Chief Post Office (Former)
473-483 Main Street And The Square, Palmerston North
List Entry Information
List Entry Status
List Entry Type
Historic Place Category 2
Private/No Public Access
2nd July 1982
Palmerston North City
Horizons (Manawatu-Wanganui) Region
Sec 1 SO 35467 (CT WN32C/786), Wellington Land District
Corner The Square and Main Street, Palmerston North.
Built in 1905 on a prominent location on The Square in Palmerston North, the former Chief Post Office is a significant work by architect Joshua Charlesworth and remains a landmark building that reflects the city’s importance in the region.
Palmerston North’s first purpose-built post office was located in a modest, single-story structure in The Square from 1875. Telegraphic communication was opened between Palmerston North and Foxton in 1875, resulting in a telegraph station installed at the post office. Within five years, this building’s facilities were too small and in 1880 the Post Office moved to the railway station. In the same year, the telegraph line was extended through the Manawatu Gorge, placing Palmerston North in contact with towns as far north as Russell and as far south as Bluff. Nine years later, in 1889, a new, wooden post office was built on the corner of Main Street and The Square. This building remained in service until the turn of the century when the population growth of Palmerston North meant another new and much larger building was needed. The Wairarapa Daily Times reported that there was such growth in correspondence posted and delivered, considerable increase of postal and telegraph revenue and the continued growth of business and the changes involved in the working arrangements had necessitated a new building at Palmerston North.
Work on the new post office began in 1905. It occupied the site of the former 1889 post office, which was moved further down Main Street to accommodate the new building. It was designed by Joshua Charlesworth an architect who designed many institutional buildings including the Wellington Town Hall (1901) and seventeen branch banks for the Bank of New Zealand. Charlesworth was a life member and vice-president (1909-10) of the New Zealand Institute of Architects. The style of the new post office was Edwardian Baroque; the building displaying typical features such as an asymmetrical tower, under which is a loggia, Classical string course, parapets, cornices and windows with pedimented head. The prominent feature of the tower was the four-faced clock with chimes which was named after a Rangitane chief, Kerei te Panau. The building was opened in February 1906 by Sir Joseph Ward in the presence of a large crowd. Sir Joseph Ward stated that the construction of buildings like the Post Office reflected the ‘the very solid progress that continued to be made in Palmerston North’. Palmerston North had reached a population of ‘fifty or sixty thousand’ at the time and reference was made in Sir Joseph Ward’s speech to his and others’ expectation that the city (and the Post Office) would continue to grow.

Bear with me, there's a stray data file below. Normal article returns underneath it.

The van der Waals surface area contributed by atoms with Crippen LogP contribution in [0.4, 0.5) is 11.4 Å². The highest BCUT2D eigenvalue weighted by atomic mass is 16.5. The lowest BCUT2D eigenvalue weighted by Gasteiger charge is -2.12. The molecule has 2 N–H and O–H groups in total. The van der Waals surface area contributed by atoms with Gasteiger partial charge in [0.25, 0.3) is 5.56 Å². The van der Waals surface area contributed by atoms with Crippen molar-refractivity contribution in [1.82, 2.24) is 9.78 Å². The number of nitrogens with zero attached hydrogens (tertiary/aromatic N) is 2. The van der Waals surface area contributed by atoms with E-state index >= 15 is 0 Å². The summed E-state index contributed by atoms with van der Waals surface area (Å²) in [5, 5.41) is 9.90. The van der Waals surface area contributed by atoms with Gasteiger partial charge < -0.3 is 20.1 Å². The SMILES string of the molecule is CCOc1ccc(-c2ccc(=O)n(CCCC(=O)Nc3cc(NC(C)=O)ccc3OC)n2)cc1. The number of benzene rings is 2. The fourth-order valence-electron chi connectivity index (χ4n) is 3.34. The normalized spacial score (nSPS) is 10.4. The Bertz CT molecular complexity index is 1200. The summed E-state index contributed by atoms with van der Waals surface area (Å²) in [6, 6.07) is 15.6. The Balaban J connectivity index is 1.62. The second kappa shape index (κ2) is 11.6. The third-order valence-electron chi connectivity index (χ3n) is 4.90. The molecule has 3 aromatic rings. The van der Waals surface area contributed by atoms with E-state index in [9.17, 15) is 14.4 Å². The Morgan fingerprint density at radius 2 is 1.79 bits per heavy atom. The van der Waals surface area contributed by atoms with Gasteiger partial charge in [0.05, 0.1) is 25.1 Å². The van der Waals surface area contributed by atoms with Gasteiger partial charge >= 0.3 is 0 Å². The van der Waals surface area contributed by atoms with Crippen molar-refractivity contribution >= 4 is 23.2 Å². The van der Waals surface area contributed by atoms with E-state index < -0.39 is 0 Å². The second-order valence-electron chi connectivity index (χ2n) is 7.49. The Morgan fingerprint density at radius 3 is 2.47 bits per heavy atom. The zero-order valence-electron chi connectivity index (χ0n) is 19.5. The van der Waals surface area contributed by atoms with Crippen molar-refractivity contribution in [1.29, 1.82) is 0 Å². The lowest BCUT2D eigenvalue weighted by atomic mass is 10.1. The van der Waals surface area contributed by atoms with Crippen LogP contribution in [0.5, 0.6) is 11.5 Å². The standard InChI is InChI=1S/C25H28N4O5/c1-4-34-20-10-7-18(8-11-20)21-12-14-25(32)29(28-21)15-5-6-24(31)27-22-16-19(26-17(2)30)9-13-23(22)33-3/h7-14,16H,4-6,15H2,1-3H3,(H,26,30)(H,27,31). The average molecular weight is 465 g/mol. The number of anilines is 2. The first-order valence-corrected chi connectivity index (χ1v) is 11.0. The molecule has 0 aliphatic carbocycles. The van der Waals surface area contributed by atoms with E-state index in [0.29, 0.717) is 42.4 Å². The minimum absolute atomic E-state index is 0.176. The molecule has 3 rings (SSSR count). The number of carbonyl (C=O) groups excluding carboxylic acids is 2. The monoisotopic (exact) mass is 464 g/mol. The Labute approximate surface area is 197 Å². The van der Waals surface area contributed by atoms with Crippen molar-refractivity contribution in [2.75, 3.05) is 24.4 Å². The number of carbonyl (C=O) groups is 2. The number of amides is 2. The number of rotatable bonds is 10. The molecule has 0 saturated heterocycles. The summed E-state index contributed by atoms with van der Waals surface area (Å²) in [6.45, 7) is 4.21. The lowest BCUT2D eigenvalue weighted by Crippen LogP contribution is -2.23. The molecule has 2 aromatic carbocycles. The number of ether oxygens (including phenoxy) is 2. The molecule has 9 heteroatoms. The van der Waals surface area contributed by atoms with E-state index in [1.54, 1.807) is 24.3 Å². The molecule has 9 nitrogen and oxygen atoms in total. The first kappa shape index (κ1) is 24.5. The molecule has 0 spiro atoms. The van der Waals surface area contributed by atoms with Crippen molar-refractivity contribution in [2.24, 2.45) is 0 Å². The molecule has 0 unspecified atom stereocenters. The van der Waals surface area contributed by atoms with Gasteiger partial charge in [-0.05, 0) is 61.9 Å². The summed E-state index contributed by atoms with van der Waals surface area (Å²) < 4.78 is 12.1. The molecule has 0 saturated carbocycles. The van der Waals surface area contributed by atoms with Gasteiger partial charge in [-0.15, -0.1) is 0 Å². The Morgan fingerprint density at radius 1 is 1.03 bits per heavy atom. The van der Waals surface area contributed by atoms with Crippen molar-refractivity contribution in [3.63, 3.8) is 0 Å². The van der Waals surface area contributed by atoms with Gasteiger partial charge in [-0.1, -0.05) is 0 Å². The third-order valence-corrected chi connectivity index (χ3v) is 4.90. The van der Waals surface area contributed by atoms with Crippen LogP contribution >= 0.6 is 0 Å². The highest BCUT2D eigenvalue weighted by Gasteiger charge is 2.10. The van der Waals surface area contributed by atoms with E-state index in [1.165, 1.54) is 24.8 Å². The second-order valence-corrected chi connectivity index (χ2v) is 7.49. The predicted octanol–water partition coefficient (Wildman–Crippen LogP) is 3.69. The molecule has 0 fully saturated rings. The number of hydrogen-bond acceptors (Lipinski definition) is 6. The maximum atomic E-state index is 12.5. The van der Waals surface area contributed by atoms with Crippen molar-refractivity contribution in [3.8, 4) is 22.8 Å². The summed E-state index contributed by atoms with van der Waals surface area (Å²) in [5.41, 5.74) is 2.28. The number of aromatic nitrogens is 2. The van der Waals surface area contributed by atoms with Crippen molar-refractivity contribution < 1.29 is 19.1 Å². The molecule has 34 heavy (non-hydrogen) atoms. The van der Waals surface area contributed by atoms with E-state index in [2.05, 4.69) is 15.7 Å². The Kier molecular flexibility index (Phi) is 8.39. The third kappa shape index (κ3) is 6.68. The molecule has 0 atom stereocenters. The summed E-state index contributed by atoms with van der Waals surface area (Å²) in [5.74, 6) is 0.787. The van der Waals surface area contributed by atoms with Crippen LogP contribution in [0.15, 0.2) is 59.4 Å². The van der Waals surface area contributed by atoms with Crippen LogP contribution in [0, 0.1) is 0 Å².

Sir Joseph Ward’s expectations were soon met. In the early 1920s and again in 1937 the building was extended towards Broadway and up Main Street, the architectural features of the additions largely matched the original. By 1925 the Palmerston North Post Office was proclaimed to be ranked as a ‘chief post office’, with the district now covered by the new chief office extended from Manakau in the south, to Bulls and Greatford in the north, to Akitio in the west and Dannevirke in the north-east.